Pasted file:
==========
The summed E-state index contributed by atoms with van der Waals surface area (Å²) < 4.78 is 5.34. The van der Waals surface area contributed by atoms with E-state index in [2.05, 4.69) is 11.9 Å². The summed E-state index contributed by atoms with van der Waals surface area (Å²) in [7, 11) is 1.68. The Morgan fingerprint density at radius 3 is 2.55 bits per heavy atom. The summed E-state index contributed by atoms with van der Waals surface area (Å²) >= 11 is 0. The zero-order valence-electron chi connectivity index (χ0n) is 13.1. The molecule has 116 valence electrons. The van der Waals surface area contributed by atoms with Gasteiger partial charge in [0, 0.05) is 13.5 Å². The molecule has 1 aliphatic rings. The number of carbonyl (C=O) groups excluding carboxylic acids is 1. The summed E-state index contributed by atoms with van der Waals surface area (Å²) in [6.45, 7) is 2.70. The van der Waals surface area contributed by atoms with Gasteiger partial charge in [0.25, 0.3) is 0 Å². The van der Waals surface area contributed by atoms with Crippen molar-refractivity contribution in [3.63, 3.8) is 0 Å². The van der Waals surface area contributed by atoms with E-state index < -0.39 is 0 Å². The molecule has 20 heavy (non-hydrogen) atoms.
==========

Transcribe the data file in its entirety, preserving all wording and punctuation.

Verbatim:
The summed E-state index contributed by atoms with van der Waals surface area (Å²) < 4.78 is 5.34. The van der Waals surface area contributed by atoms with E-state index in [2.05, 4.69) is 11.9 Å². The summed E-state index contributed by atoms with van der Waals surface area (Å²) in [7, 11) is 1.68. The Morgan fingerprint density at radius 3 is 2.55 bits per heavy atom. The summed E-state index contributed by atoms with van der Waals surface area (Å²) >= 11 is 0. The zero-order valence-electron chi connectivity index (χ0n) is 13.1. The molecule has 116 valence electrons. The van der Waals surface area contributed by atoms with Gasteiger partial charge in [0, 0.05) is 13.5 Å². The molecule has 1 aliphatic rings. The number of carbonyl (C=O) groups excluding carboxylic acids is 1. The summed E-state index contributed by atoms with van der Waals surface area (Å²) in [6.45, 7) is 2.70. The van der Waals surface area contributed by atoms with Gasteiger partial charge in [0.25, 0.3) is 0 Å². The van der Waals surface area contributed by atoms with Crippen molar-refractivity contribution in [3.63, 3.8) is 0 Å². The van der Waals surface area contributed by atoms with E-state index < -0.39 is 0 Å². The molecule has 20 heavy (non-hydrogen) atoms.